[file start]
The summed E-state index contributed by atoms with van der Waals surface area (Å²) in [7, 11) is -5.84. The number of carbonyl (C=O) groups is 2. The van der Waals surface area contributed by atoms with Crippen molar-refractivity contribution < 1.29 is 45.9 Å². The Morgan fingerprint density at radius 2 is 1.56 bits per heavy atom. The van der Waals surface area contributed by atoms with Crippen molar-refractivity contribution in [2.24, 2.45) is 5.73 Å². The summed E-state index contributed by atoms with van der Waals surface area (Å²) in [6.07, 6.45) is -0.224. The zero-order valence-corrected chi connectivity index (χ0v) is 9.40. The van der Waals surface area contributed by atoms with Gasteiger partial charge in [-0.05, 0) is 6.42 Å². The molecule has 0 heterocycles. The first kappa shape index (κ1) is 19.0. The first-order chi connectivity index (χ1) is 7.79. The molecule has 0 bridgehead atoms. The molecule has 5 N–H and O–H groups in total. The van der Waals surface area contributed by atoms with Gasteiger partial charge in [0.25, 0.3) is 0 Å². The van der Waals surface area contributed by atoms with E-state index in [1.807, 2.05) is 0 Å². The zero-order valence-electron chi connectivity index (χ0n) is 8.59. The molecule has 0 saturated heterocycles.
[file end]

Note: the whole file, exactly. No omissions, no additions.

The summed E-state index contributed by atoms with van der Waals surface area (Å²) in [7, 11) is -5.84. The number of carbonyl (C=O) groups is 2. The van der Waals surface area contributed by atoms with Crippen molar-refractivity contribution < 1.29 is 45.9 Å². The Morgan fingerprint density at radius 2 is 1.56 bits per heavy atom. The van der Waals surface area contributed by atoms with Crippen molar-refractivity contribution in [2.24, 2.45) is 5.73 Å². The summed E-state index contributed by atoms with van der Waals surface area (Å²) in [6.07, 6.45) is -0.224. The zero-order valence-corrected chi connectivity index (χ0v) is 9.40. The van der Waals surface area contributed by atoms with Gasteiger partial charge in [-0.05, 0) is 6.42 Å². The molecule has 0 heterocycles. The first kappa shape index (κ1) is 19.0. The first-order chi connectivity index (χ1) is 7.79. The molecule has 0 bridgehead atoms. The molecule has 5 N–H and O–H groups in total. The van der Waals surface area contributed by atoms with Gasteiger partial charge in [0.25, 0.3) is 0 Å². The van der Waals surface area contributed by atoms with E-state index in [1.807, 2.05) is 0 Å². The zero-order valence-electron chi connectivity index (χ0n) is 8.59. The molecule has 0 saturated heterocycles.